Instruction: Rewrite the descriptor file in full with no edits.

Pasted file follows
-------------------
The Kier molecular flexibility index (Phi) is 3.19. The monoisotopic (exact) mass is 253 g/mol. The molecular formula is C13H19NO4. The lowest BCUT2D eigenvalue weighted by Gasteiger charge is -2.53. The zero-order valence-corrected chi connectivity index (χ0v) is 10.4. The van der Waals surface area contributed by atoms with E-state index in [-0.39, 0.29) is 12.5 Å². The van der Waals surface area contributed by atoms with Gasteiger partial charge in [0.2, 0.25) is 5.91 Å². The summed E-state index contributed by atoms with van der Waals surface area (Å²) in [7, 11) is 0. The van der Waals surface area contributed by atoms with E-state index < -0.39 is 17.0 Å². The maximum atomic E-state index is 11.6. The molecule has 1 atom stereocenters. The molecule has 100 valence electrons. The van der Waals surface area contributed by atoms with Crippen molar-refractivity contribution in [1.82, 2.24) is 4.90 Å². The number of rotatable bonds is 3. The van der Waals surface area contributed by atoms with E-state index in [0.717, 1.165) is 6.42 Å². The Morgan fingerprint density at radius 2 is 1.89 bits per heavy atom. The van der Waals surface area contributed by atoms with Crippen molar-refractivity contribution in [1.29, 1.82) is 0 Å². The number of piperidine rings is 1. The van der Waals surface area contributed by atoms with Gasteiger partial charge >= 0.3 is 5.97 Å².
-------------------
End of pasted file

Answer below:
The Kier molecular flexibility index (Phi) is 3.19. The monoisotopic (exact) mass is 253 g/mol. The molecular formula is C13H19NO4. The lowest BCUT2D eigenvalue weighted by Gasteiger charge is -2.53. The zero-order valence-corrected chi connectivity index (χ0v) is 10.4. The van der Waals surface area contributed by atoms with E-state index in [-0.39, 0.29) is 12.5 Å². The van der Waals surface area contributed by atoms with Gasteiger partial charge in [0.2, 0.25) is 5.91 Å². The summed E-state index contributed by atoms with van der Waals surface area (Å²) in [7, 11) is 0. The van der Waals surface area contributed by atoms with E-state index < -0.39 is 17.0 Å². The maximum atomic E-state index is 11.6. The molecule has 1 atom stereocenters. The molecule has 100 valence electrons. The van der Waals surface area contributed by atoms with Crippen molar-refractivity contribution in [1.82, 2.24) is 4.90 Å². The number of rotatable bonds is 3. The van der Waals surface area contributed by atoms with E-state index in [0.717, 1.165) is 6.42 Å². The Morgan fingerprint density at radius 2 is 1.89 bits per heavy atom. The van der Waals surface area contributed by atoms with Crippen molar-refractivity contribution in [1.29, 1.82) is 0 Å². The number of piperidine rings is 1. The van der Waals surface area contributed by atoms with Gasteiger partial charge >= 0.3 is 5.97 Å².